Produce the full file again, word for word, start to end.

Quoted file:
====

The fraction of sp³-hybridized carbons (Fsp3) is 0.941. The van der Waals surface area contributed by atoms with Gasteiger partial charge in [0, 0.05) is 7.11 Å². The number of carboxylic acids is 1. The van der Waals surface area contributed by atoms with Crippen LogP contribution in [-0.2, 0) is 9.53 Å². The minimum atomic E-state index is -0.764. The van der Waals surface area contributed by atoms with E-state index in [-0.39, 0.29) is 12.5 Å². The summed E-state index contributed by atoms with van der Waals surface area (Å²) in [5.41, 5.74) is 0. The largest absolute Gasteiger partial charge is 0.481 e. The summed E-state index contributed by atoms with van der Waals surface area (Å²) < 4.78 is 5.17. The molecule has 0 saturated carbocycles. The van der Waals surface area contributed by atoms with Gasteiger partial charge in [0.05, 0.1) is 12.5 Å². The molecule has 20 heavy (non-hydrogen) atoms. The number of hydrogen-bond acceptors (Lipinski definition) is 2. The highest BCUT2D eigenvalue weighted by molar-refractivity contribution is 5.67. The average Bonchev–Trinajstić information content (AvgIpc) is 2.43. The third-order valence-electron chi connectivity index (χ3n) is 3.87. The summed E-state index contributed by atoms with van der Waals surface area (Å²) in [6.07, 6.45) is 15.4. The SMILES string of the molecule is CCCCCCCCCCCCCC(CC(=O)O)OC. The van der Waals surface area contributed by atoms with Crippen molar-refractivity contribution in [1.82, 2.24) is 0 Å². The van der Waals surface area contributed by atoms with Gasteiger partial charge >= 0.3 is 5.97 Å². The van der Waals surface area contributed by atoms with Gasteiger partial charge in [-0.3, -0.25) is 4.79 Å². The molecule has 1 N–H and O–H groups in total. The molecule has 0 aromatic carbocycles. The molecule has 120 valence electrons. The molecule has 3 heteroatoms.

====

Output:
The fraction of sp³-hybridized carbons (Fsp3) is 0.941. The van der Waals surface area contributed by atoms with Gasteiger partial charge in [0, 0.05) is 7.11 Å². The number of carboxylic acids is 1. The van der Waals surface area contributed by atoms with Crippen LogP contribution in [-0.2, 0) is 9.53 Å². The minimum atomic E-state index is -0.764. The van der Waals surface area contributed by atoms with E-state index in [-0.39, 0.29) is 12.5 Å². The summed E-state index contributed by atoms with van der Waals surface area (Å²) in [5.41, 5.74) is 0. The largest absolute Gasteiger partial charge is 0.481 e. The summed E-state index contributed by atoms with van der Waals surface area (Å²) < 4.78 is 5.17. The molecule has 0 saturated carbocycles. The van der Waals surface area contributed by atoms with Gasteiger partial charge in [0.05, 0.1) is 12.5 Å². The molecule has 20 heavy (non-hydrogen) atoms. The number of hydrogen-bond acceptors (Lipinski definition) is 2. The highest BCUT2D eigenvalue weighted by molar-refractivity contribution is 5.67. The average Bonchev–Trinajstić information content (AvgIpc) is 2.43. The third-order valence-electron chi connectivity index (χ3n) is 3.87. The summed E-state index contributed by atoms with van der Waals surface area (Å²) in [6.07, 6.45) is 15.4. The SMILES string of the molecule is CCCCCCCCCCCCCC(CC(=O)O)OC. The van der Waals surface area contributed by atoms with Crippen molar-refractivity contribution in [1.82, 2.24) is 0 Å². The van der Waals surface area contributed by atoms with Gasteiger partial charge >= 0.3 is 5.97 Å². The van der Waals surface area contributed by atoms with Gasteiger partial charge in [-0.3, -0.25) is 4.79 Å². The molecule has 1 N–H and O–H groups in total. The molecule has 0 aromatic carbocycles. The molecule has 120 valence electrons. The molecule has 3 heteroatoms.